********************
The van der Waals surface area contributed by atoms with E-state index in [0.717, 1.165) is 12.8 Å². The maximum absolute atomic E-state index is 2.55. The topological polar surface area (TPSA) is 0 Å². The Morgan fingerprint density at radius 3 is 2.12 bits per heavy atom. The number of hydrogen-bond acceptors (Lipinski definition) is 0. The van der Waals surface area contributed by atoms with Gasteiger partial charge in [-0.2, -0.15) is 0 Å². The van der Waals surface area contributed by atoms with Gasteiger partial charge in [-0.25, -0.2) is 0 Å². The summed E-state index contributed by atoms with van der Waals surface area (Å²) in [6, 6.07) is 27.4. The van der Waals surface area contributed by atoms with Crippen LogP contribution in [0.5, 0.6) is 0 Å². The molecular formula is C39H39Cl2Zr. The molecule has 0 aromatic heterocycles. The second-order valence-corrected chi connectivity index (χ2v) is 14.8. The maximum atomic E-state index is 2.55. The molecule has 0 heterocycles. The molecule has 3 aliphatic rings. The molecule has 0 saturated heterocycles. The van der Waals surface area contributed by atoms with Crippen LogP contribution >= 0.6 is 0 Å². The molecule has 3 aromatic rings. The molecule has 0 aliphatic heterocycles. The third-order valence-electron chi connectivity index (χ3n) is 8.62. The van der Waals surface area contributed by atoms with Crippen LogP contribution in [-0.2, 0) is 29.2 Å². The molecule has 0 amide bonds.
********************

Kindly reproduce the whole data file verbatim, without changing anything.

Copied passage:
The van der Waals surface area contributed by atoms with E-state index in [0.717, 1.165) is 12.8 Å². The maximum absolute atomic E-state index is 2.55. The topological polar surface area (TPSA) is 0 Å². The Morgan fingerprint density at radius 3 is 2.12 bits per heavy atom. The number of hydrogen-bond acceptors (Lipinski definition) is 0. The van der Waals surface area contributed by atoms with Gasteiger partial charge in [-0.2, -0.15) is 0 Å². The van der Waals surface area contributed by atoms with Gasteiger partial charge in [-0.25, -0.2) is 0 Å². The summed E-state index contributed by atoms with van der Waals surface area (Å²) in [6, 6.07) is 27.4. The van der Waals surface area contributed by atoms with Crippen LogP contribution in [0.5, 0.6) is 0 Å². The molecular formula is C39H39Cl2Zr. The molecule has 0 aromatic heterocycles. The second-order valence-corrected chi connectivity index (χ2v) is 14.8. The maximum atomic E-state index is 2.55. The molecule has 0 heterocycles. The molecule has 3 aliphatic rings. The molecule has 0 saturated heterocycles. The van der Waals surface area contributed by atoms with Crippen LogP contribution >= 0.6 is 0 Å². The molecule has 3 aromatic rings. The molecule has 0 aliphatic heterocycles. The third-order valence-electron chi connectivity index (χ3n) is 8.62. The van der Waals surface area contributed by atoms with Crippen LogP contribution in [-0.2, 0) is 29.2 Å². The molecule has 0 amide bonds.